I don't know. But here's how the randomness of reality could make the right thing the wrong thing. Suppose the crew is worried about icing. The captain is thinking about his icing training and the reading he's done on his own. He knows deploying flaps and gear have the potential to cause a problem, so he's spring-loaded. There is ice on the airplane—not more than the Dash 8 can handle, but enough to cause a dangerously-low airspeed at the current power setting. The stick-shaker activates and the plane pitches down to recover from the immanent stall.

What are two indications of a tailplane stall? Tailplane vibration and nose-down pitch. What's the correct recovery action? Full aft elevator.

I'm not saying this is what happened outside of Buffalo that day. It seems an unlikely chain of events, in fact, since tailplane vibration being felt in the yoke applies to aircraft without mechanical controls, not hydraulic ones. The captain should have known that. But it's not impossible that stimulus-response mentally developed in earlier flying led to the wrong action in a different airplane, and that's more the point. An old habit or reaction applied in a new scenario might save the day, or end it.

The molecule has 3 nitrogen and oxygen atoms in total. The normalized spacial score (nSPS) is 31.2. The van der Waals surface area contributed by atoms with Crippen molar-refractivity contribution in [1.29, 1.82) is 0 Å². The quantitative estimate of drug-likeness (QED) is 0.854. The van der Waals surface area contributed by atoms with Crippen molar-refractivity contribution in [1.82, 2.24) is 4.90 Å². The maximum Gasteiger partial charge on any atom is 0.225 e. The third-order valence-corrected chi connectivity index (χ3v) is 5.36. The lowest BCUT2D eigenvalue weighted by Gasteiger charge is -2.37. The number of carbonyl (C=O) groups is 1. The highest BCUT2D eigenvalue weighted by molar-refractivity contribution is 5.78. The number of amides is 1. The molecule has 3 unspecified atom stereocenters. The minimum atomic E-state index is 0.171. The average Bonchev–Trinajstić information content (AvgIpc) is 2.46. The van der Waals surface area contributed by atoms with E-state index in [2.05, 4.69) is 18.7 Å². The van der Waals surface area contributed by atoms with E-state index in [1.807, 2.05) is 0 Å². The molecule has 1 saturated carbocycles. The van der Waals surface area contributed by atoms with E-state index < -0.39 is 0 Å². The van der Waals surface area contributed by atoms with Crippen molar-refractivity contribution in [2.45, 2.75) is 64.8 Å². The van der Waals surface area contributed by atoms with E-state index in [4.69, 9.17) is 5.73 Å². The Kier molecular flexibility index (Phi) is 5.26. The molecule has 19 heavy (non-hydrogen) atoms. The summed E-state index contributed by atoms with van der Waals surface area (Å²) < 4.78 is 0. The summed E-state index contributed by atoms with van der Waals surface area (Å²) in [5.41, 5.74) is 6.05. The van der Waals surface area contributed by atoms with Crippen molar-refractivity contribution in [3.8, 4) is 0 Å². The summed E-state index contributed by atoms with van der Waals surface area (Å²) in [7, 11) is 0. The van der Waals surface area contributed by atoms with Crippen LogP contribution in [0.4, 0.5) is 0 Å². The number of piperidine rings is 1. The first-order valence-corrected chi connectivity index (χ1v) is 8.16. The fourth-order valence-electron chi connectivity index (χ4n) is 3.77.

No matter how long we try to regulate, train or procedure away the winds of chaos, there will still always exist just the right constellation of events where right becomes wrong, wrong becomes right and survival is a matter of a split-second, lucky guess.

Comments (26)

I agree, I think your comments are spot on.

Posted by: daniel schultz | February 21, 2009 9:06 AM    Report this comment

I also concur. I also suspect that as aircraft control and navigation systems become progressively more complex and automated, the permutations of failure modes will also progress leading to accidents the causes of which we can't even imagine right now. An old friend, now retired from the airlines, once pointed out to me that nearly every item in their procedures manual represented the result of someone else's accident.
By the way, I've seen the NASA video on tail plane icing and have no doubt that full aft "stick" is part of the proper recovery procedure, but I don't understand why. If the tail plane has stalled, that suggests that it has exceeded its critical [negative]angle of attack. Lowering flaps may increase that negative AOA and precipitate the stall, but it seems to me that pulling back on the elevator control would further increase the negative AOA and aggravate the stall. Could you enlighten me about that, as I am obviously missing something here?